A diner at Il Tucano restaurant and pizzeria in the Naples suburb of Baia snags a piece of vegetable-topped pizza. Restaurant owner Salvatore De Stefano says pizza makers, or "pizzaioli," have a secret behind their delicious dough -- less yeast used and more time to let the dough rise. But he declined to provide further details.

A diner at Il Tucano restaurant and pizzeria in the Naples suburb of Baia snags a piece of vegetable-topped pizza. Restaurant owner Salvatore De Stefano says pizza makers, or "pizzaioli," have a secret behind their delicious dough -- less yeast used and more time to let the dough rise. But he declined to provide further details. (Sandra Jontz/Stars and Stripes)

Il Tucano Pizzeria offers pizza by the meter in the Naples suburb of Baia.

Il Tucano Pizzeria offers pizza by the meter in the Naples suburb of Baia. (Sandra Jontz/Stars and Stripes)

It might seem a bit pointless to write about a restaurant in southern Italy that serves pizza as its specialty. Pizzerias are everywhere. Not bumping into one, hearing of one or haven eaten at one would be like going through an Italian grandmother’s day without hearing her lament “O mamma mia!”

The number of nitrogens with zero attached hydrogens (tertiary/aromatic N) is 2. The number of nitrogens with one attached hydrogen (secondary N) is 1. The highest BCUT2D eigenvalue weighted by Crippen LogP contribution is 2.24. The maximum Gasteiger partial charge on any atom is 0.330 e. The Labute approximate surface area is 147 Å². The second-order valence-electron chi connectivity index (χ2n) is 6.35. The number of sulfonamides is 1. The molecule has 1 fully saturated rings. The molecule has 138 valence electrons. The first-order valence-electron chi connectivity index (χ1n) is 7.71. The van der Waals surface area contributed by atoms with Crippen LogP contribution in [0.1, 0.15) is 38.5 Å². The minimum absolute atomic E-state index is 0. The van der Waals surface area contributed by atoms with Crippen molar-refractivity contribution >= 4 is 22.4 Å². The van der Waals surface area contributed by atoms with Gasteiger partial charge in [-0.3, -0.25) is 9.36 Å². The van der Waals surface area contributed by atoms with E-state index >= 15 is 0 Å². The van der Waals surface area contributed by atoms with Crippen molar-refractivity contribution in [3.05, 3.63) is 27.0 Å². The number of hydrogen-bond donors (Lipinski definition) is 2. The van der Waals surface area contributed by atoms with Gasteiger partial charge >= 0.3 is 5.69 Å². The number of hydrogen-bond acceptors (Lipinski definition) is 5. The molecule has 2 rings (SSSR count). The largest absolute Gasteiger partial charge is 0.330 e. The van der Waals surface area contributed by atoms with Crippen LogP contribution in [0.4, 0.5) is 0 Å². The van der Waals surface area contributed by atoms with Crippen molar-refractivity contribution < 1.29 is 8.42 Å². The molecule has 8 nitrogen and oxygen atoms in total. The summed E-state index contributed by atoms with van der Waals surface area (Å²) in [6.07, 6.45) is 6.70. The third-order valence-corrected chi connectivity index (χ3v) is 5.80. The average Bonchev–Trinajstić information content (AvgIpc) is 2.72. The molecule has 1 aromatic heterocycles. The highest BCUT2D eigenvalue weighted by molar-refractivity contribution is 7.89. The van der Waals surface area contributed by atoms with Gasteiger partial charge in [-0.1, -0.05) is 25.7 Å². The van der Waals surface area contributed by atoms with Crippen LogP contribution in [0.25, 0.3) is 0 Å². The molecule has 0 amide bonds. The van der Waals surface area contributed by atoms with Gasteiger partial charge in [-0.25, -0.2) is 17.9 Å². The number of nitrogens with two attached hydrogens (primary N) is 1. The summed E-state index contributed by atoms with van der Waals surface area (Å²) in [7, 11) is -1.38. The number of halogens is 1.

And yet, Il Tucano restaurant and pizzeria in the port of Naples’ beach suburb of Baia is worth a little attention.

Pizza is its specialty — both individual pies as well as pizza sold by the meter (more than 3 feet long), a method while not unique is not widely popular, either. And patrons can order it by the half-meter, three-quarters or a full meter. A half-meter pizza is plenty for two.

Restaurant owner Salvatore De Stefano says the pizza makers, or “pizzaioli,” have a little secret behind their dough that makes it lighter, fluffier, delicious and, above all, easier to digest.

“It doesn’t sit heavily in your stomach after a night out eating,” De Stefano said. The dough uses less yeast than usual and is allowed longer to rise — but further details on exact amounts will remain a Tucano secret, he said.

In April, for the first time, the Tucano pizzaioli entered their first national pizza competition in Parma and placed ninth out of 60 competitors in their category, he proudly boasted.